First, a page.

By indexer
14 days ago

Newly discovered moons of Jupiter

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How many moons does Jupiter have? The “official” total used to be 67, but this has now been raised to 79, due to observations from Earth (as opposed to from a spacecraft in orbit around Jupiter or passing by).

These observations were made almost by accident, given that the observers based at the Carnegie Institution for Science were actually looking for the mysterious “ninth planet” when they decided to train their telescope on Jupiter because it was close to their line of vision at the time.

The new moons – none of which are more than three kilometres in diameter – were first spotted in 2017 but needed further observation before they could be confirmed as being in orbit around Jupiter as opposed to being lumps of rocks that were simply passing by the planet at a safe distance.

Two of the new moons orbit Jupiter at a distance of around 11.5 million kilometres, but the rest are about twice as far away. By comparison, Earth’s moon is never more than 405,000 kilometres from Earth.

Nine of the more distant moons orbit in the opposite direction to Jupiter’s rotation, but the tenth is an oddity in that it orbits in the same direction. This renegade moon, which has been unofficially named Valetudo, is therefore in danger of colliding with one of the other moons – it is travelling the wrong way down a one-way street.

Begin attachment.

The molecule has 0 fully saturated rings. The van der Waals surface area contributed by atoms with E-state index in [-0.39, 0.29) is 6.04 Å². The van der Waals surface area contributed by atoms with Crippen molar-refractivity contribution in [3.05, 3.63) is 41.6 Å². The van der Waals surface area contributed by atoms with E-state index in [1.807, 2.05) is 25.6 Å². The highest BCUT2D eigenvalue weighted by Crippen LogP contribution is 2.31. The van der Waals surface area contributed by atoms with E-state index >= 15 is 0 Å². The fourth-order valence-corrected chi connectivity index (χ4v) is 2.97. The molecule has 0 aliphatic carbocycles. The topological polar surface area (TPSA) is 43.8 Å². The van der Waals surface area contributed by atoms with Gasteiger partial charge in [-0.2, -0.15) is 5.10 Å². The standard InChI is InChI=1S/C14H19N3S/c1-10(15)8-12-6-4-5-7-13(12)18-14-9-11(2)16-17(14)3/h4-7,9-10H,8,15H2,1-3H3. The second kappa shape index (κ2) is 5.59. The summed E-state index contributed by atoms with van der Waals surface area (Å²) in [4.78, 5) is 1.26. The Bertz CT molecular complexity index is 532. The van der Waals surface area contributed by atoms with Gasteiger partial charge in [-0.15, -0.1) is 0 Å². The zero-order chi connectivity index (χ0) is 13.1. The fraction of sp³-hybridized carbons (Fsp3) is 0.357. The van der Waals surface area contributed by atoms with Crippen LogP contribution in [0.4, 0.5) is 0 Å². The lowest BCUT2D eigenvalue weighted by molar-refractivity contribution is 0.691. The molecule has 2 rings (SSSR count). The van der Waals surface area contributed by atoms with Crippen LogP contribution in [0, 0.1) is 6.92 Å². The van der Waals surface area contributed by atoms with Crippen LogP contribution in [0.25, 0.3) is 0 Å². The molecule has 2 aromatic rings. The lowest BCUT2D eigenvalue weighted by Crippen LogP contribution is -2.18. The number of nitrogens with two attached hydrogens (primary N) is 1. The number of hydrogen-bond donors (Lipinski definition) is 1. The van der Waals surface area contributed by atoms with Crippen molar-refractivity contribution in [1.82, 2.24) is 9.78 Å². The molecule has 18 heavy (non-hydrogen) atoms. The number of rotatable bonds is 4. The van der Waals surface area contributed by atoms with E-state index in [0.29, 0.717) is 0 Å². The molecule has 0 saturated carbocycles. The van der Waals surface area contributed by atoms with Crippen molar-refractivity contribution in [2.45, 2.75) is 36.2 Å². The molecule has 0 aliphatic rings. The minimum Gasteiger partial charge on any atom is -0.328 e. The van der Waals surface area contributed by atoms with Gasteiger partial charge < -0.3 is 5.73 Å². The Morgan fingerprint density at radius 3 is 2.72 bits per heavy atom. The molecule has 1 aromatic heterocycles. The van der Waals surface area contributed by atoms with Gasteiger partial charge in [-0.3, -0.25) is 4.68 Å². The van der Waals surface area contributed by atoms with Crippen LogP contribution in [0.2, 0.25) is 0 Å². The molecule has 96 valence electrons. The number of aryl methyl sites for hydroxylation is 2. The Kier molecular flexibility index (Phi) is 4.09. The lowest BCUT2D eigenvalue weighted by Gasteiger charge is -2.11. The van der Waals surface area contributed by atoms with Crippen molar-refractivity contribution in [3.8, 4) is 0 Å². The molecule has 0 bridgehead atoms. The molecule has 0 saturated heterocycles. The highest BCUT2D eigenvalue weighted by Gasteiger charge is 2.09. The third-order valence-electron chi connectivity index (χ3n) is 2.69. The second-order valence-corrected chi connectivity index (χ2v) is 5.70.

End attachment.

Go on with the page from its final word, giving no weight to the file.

It is almost certain that these tiny moons are what is left after collisions of much larger objects in the remote past. However, it is unlikely that those objects were themselves moons of Jupiter – it is far more likely that their remains were captured by Jupiter after the planet and its other moons formed. Had their origin been earlier, it is likely that there would have been sufficient gas around to slow them down and cause them to spiral into Jupiter itself.

What this implies is that the new moons are fragments of material from the time of the formation of the Solar System and are therefore worth closer study for understanding the early history of the Solar System.

More images

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jessabumagat20 Thanks for sharing this information
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milenazoran Very interesting article!
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MonaLisa Interesting